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Sunday, November 11, 2012

Speaking different languages about health care as a right

Now that the 2012 elections are over, there is a tendency for those whose perspective is more statist to view that they have received a mandate to go forward with their vision of health care reform. From my perspective, the election provides only the starkest of evidence of a closely divided country where a slim majority supported President Obama's vision of state driven health care changes.

Do not get me wrong. Our present system is terribly flawed and the trajectory of spending is unsustainable. There are constituencies who are committed to holding patterns attempting to extract as many rents from the current system as possible, hoping they can reach retirement age before their goose that lays golden eggs goes away. However, among virtually all thoughtful people there is almost complete agreement that what we are doing presently is not viable in the longer term. The issue is not whether change will happen but instead what that change will look like and who or what will drive it.



President Obama and his supporters tend to hold a belief system which places great confidence in the ability of the law to drive change and to structure human systems in such a way to that law is always a positive force. This belief system is predicated on the assumption that what is most important is the intent of the law and that smart people are fully capable of creating rules, often very complex, which can predictably result in improved incentives and improved outcomes. I should also note that professional politicians on both sides of the isle share this set of assumptions, albeit they may have different levels of confidence that the law can be used in different realms to coerce people to behave. Elements of both the left and the right can be all to willing to seize the reigns of a coercive state into order to bully other elements of the populace.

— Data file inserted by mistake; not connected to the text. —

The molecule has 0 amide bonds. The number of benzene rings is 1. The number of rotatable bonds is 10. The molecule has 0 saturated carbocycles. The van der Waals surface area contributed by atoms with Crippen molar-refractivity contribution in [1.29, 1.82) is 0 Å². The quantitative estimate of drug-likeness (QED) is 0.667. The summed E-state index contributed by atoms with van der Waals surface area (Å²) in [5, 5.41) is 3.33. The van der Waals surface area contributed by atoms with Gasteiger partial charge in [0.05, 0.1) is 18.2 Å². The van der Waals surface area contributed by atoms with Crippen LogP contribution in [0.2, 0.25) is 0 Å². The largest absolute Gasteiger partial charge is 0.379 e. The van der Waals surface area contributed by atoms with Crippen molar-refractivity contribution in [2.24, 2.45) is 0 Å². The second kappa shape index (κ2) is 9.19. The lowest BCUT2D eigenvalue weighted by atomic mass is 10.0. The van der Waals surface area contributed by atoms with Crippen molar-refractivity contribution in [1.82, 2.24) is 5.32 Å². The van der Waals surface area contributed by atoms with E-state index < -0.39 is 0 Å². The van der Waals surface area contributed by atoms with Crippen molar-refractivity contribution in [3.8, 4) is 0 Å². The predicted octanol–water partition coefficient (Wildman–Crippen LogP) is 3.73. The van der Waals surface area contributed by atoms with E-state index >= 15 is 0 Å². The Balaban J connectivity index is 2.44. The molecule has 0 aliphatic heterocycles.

As I see this, the fundamental gulf that exists revolves around what groups view as the priorities of what the governing leadership should be. What are currently viewed as liberals or progressives (and I hate these terms) prioritize moving toward a world which should exists while conservatives (which is what I view myself as being) place priorities on moving toward a similar world but constrained by what can be. As I wrote about in an earlier blog, von Mises noted in his work "Human Action" (https://www.blogger.com/blogger.g?blogID=2308282620289958037#editor/target=post;postID=7269024980841579619), there is really little disagreement on the articulated goals of:
It is obvious that they do not differ from one another with regard to ends but only as to means. They all pretend to aim at the highest material welfare for the majority of citizens.

To me, the most important discussions should focus not on what we aim to achieve but instead on what is actually possible. Going all in aspiring to use the power of the state in order to strive toward a perfect world may sound good, but this experiment has been tried before. The product was not perfection but was instead perfectly awful. What limits our actions in regards to delivery of health care and specifically, what are the limits on state action? Why can't the state use the power of law to simply declare that health care is a right and that ALL those within the borders of the US should have access to health care?